Applying Design Principles to Your Life

by Abby Brummel

As an art major, I have spent many hours sitting through classes learning the basics of design. Maybe the last time you had an art class was in middle school, but I’m guessing that (even if you don’t remember it) sometime during your elementary days, your art teacher made you look over a handout about “the principles of fine art.” You probably spent time drawing patterns in little squares and labeling them as rhythm, movement, and balance, thinking, “I’m never going to use these again in my life”.

Well, even if you think you’re not a creative (which, in that case, you should read Toddie’s blog here), I’d like to tell you that those principles you learned so long ago really can be applied to your everyday life. As a graphic designer, I cannot tell you enough how applying the things I regularly use in my designs to my life has helped me live a fuller (and happier) existence.

GIVE IT SOME SPACE

In my first few weeks as a design intern for Navigate, there was one piece of feedback our creative director, Alex, kept giving me: “It needs a little more white space.” So now, every time I create something new, I take a second to give each element a little extra breathing room. As it turns out, that’s been very helpful advice for my life as a whole. Let’s face it; It’s difficult for the majority of us “working professionals” to sit back and take a break every now and then. It feels like we should always be going, going, and going some more. We might feel like we’re getting a lot done with that mentality, but it is ultimately not sustainable. So the next time you catch yourself gasping for breath, take a second and give yourself some room to breathe and regroup. Maybe that means taking an hour for yourself, or maybe that means taking a week. For me, it means taking a long bike ride or finding a quiet park bench where I can dig into a good book. Find what works best for you, but listen to Alex and give yourself some space!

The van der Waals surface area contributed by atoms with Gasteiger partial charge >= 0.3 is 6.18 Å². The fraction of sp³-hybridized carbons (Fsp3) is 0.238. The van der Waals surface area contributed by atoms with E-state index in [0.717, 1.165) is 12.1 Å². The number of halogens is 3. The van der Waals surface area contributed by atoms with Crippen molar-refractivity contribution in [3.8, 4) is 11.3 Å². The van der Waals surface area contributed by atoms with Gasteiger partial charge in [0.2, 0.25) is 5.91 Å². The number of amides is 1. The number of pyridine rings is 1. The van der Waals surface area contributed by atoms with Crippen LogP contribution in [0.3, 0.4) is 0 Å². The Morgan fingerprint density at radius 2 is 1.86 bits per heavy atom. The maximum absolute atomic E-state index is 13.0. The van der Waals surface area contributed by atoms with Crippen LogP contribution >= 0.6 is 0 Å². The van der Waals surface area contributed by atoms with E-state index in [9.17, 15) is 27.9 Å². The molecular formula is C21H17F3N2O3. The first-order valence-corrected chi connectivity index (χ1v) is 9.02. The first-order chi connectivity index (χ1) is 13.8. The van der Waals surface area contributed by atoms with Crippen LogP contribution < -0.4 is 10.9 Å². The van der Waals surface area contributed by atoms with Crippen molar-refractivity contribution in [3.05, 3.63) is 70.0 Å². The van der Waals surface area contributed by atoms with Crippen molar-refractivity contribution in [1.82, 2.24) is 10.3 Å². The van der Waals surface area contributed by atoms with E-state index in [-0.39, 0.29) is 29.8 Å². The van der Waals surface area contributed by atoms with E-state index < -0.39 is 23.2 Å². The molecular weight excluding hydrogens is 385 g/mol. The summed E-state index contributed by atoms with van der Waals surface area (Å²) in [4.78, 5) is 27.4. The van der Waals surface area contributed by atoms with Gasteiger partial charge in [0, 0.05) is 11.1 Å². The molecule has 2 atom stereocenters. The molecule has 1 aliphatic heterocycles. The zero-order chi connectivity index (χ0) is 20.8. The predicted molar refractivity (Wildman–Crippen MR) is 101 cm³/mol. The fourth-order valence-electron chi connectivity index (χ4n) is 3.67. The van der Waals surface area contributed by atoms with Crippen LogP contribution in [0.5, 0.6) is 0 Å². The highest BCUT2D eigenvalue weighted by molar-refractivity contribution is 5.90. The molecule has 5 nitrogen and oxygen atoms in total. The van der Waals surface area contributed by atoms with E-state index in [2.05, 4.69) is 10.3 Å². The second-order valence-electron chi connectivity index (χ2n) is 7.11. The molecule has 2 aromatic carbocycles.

ESTABLISH A PATTERN

Whether it’s creating an entire ad campaign or just tweaking a brand with a few fun shapes and pictures, most graphic designers try to establish patterns to help ensure a consistent tone and a smooth process. My day-to-day “routine” when I’m at college, however, is anything but consistent. Sometimes I have five classes, sometimes none. On my most full days, all I want to do is go back to my dorm room and sleep. On my empty days, sometimes I’m up until 1 am working on homework or talking to friends. Thankfully, this summer has been a different story. My schedule with work has been far more consistent and I’ve been able to get myself into a daily rhythm. And I’ve noticed how much of a difference that’s made in many areas of my life. For instance, a more consistent rhythm is especially important for me when it comes to sleep, so I get up and go to bed around the same time every day. I highly recommend trying to stick to a similar schedule in your daily life, both for yourself and for your family. Not only will the people around you thank you for being less grumpy because you have a more balanced sleep schedule, but your body will too.

FIND WHAT NEEDS TO BE EMPHASIZED

In my (limited) free time, I enjoy taking photos. But one thing that I am constantly struggling with is focusing my pictures. My camera often wants to automatically focus on unimportant details, which requires me to put more energy into manually focusing on the object I want to emphasize. Sound kind of familiar? I don’t know about you, but I also struggle in my daily life with finding what I want to focus on. I get easily distracted by the little things, which leads me away from what really matters to me: my family and my friends. If someone were to take a photo of your life, what would you want people to notice about you? What would be emphasized? Would it be your love for your family, your love for your work, or all the time you spent worrying about things you couldn’t control? Emphasize what’s important in your life and, like a great photograph, others will notice it, too.

I’m sure there are many other “professional” examples out there that could help improve your daily life. But I hope you find the three listed above as helpful as they’ve been for me!